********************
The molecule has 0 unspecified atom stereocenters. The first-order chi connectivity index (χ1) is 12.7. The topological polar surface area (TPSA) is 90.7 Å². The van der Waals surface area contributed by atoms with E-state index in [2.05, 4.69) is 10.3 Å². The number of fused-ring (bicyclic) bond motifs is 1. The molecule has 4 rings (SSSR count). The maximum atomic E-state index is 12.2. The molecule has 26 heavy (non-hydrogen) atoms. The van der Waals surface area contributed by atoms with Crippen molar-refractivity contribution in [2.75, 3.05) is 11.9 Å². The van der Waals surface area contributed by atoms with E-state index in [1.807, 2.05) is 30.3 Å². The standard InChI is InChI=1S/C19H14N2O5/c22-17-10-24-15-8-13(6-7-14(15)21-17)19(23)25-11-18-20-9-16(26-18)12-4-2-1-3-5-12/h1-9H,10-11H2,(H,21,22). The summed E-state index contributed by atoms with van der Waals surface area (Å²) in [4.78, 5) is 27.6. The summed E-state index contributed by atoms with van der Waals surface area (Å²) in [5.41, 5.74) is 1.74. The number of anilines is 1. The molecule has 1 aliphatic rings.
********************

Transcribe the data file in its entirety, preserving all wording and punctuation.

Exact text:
The molecule has 0 unspecified atom stereocenters. The first-order chi connectivity index (χ1) is 12.7. The topological polar surface area (TPSA) is 90.7 Å². The van der Waals surface area contributed by atoms with E-state index in [2.05, 4.69) is 10.3 Å². The number of fused-ring (bicyclic) bond motifs is 1. The molecule has 4 rings (SSSR count). The maximum atomic E-state index is 12.2. The molecule has 26 heavy (non-hydrogen) atoms. The van der Waals surface area contributed by atoms with Crippen molar-refractivity contribution in [2.75, 3.05) is 11.9 Å². The van der Waals surface area contributed by atoms with E-state index in [1.807, 2.05) is 30.3 Å². The standard InChI is InChI=1S/C19H14N2O5/c22-17-10-24-15-8-13(6-7-14(15)21-17)19(23)25-11-18-20-9-16(26-18)12-4-2-1-3-5-12/h1-9H,10-11H2,(H,21,22). The summed E-state index contributed by atoms with van der Waals surface area (Å²) in [4.78, 5) is 27.6. The summed E-state index contributed by atoms with van der Waals surface area (Å²) in [5.41, 5.74) is 1.74. The number of anilines is 1. The molecule has 1 aliphatic rings.